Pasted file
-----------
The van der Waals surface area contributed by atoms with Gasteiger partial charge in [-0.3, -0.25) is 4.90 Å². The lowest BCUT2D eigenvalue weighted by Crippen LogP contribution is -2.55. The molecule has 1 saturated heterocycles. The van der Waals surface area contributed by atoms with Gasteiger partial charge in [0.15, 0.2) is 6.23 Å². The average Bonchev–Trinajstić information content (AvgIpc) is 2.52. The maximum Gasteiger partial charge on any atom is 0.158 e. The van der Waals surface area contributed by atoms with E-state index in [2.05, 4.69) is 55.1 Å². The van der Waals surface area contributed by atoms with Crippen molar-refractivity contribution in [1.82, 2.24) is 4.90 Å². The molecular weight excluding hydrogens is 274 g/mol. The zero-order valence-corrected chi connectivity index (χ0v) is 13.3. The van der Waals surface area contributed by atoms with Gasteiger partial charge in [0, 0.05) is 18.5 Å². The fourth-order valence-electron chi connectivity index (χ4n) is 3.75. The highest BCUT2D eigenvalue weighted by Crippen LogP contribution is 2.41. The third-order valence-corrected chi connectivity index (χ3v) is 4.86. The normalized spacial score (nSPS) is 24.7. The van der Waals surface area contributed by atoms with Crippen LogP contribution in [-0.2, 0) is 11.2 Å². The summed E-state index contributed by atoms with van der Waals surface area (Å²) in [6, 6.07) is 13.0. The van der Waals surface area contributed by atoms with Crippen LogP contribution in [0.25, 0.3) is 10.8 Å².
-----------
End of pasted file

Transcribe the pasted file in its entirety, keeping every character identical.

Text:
The van der Waals surface area contributed by atoms with Gasteiger partial charge in [-0.3, -0.25) is 4.90 Å². The lowest BCUT2D eigenvalue weighted by Crippen LogP contribution is -2.55. The molecule has 1 saturated heterocycles. The van der Waals surface area contributed by atoms with Gasteiger partial charge in [0.15, 0.2) is 6.23 Å². The average Bonchev–Trinajstić information content (AvgIpc) is 2.52. The maximum Gasteiger partial charge on any atom is 0.158 e. The van der Waals surface area contributed by atoms with E-state index in [2.05, 4.69) is 55.1 Å². The van der Waals surface area contributed by atoms with Crippen molar-refractivity contribution in [1.82, 2.24) is 4.90 Å². The molecular weight excluding hydrogens is 274 g/mol. The zero-order valence-corrected chi connectivity index (χ0v) is 13.3. The van der Waals surface area contributed by atoms with Gasteiger partial charge in [0, 0.05) is 18.5 Å². The fourth-order valence-electron chi connectivity index (χ4n) is 3.75. The highest BCUT2D eigenvalue weighted by Crippen LogP contribution is 2.41. The third-order valence-corrected chi connectivity index (χ3v) is 4.86. The normalized spacial score (nSPS) is 24.7. The van der Waals surface area contributed by atoms with Crippen LogP contribution in [-0.2, 0) is 11.2 Å². The summed E-state index contributed by atoms with van der Waals surface area (Å²) in [6, 6.07) is 13.0. The van der Waals surface area contributed by atoms with Crippen LogP contribution in [0.25, 0.3) is 10.8 Å².